It may sound suspicious, but it's totally legal.
"Retail arbitrage" happens when someone purchases an item from one merchant, then turns around and sells it somewhere else for a profit. And thanks to the popularity of online marketplaces, it's become a somewhat common occurrence.
In a small-scale test last month, CNBC ordered eight identical (or nearly identical) items from Amazon, Target and Wal-Mart. Each item was ordered four times, and sent to four cities across the continental U.S. The orders were placed with standard shipping, and without the use of membership program.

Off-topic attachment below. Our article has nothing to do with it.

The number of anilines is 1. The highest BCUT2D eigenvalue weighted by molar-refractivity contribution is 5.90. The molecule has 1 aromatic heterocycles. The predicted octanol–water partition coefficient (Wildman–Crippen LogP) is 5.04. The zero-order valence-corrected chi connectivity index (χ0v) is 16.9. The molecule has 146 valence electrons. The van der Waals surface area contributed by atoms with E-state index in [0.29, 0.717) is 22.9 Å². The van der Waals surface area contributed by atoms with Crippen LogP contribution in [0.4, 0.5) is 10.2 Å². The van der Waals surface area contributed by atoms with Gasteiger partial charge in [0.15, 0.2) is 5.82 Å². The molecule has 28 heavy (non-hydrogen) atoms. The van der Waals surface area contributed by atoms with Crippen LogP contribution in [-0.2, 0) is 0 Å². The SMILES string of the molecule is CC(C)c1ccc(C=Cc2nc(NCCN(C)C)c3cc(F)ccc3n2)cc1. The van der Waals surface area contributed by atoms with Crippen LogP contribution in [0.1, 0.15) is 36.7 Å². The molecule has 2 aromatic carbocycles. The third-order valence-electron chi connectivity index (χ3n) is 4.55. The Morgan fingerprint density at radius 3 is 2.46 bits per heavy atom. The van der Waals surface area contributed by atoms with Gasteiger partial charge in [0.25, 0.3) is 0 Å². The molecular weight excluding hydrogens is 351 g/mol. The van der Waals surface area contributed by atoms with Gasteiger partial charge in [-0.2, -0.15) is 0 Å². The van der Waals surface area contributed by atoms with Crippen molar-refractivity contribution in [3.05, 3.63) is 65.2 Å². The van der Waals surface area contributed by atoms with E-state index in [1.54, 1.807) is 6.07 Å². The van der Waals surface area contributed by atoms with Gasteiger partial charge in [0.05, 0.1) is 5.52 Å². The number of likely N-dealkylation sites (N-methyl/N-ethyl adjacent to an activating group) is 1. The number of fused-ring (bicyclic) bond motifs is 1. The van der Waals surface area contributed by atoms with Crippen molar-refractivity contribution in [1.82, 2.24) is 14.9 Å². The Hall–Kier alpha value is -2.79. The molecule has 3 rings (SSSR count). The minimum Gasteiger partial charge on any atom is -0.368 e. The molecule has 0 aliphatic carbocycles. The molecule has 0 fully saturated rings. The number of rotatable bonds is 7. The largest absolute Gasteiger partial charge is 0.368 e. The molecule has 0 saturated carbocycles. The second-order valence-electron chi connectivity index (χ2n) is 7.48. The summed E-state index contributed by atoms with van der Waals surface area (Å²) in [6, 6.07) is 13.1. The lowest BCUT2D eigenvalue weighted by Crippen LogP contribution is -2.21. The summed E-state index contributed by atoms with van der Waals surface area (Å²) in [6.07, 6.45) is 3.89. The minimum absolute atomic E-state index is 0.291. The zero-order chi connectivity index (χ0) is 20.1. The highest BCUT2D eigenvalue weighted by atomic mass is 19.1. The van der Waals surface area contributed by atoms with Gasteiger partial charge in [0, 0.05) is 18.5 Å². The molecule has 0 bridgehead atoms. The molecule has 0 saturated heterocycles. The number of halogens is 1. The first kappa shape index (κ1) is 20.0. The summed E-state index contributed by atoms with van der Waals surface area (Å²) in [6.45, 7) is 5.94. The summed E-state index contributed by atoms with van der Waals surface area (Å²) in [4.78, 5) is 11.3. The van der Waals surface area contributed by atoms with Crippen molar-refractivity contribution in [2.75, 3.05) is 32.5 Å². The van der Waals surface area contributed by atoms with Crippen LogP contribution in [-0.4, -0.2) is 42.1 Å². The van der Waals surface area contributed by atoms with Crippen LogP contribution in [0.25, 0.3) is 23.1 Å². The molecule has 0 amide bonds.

Of the 32 items ordered from Amazon, the majority of which were fulfilled by third-party vendors, six came with Wal-Mart or Target labeling or packaging.
The four bookshelves ordered from Amazon were fulfilled by three different third-party sellers. Yet each one arrived to their respective cities in packaging with Wal-Mart's labeling. The average of the four Amazon sellers' bookshelf prices was $15.22 more than Wal-Mart's price, which held steady at $68.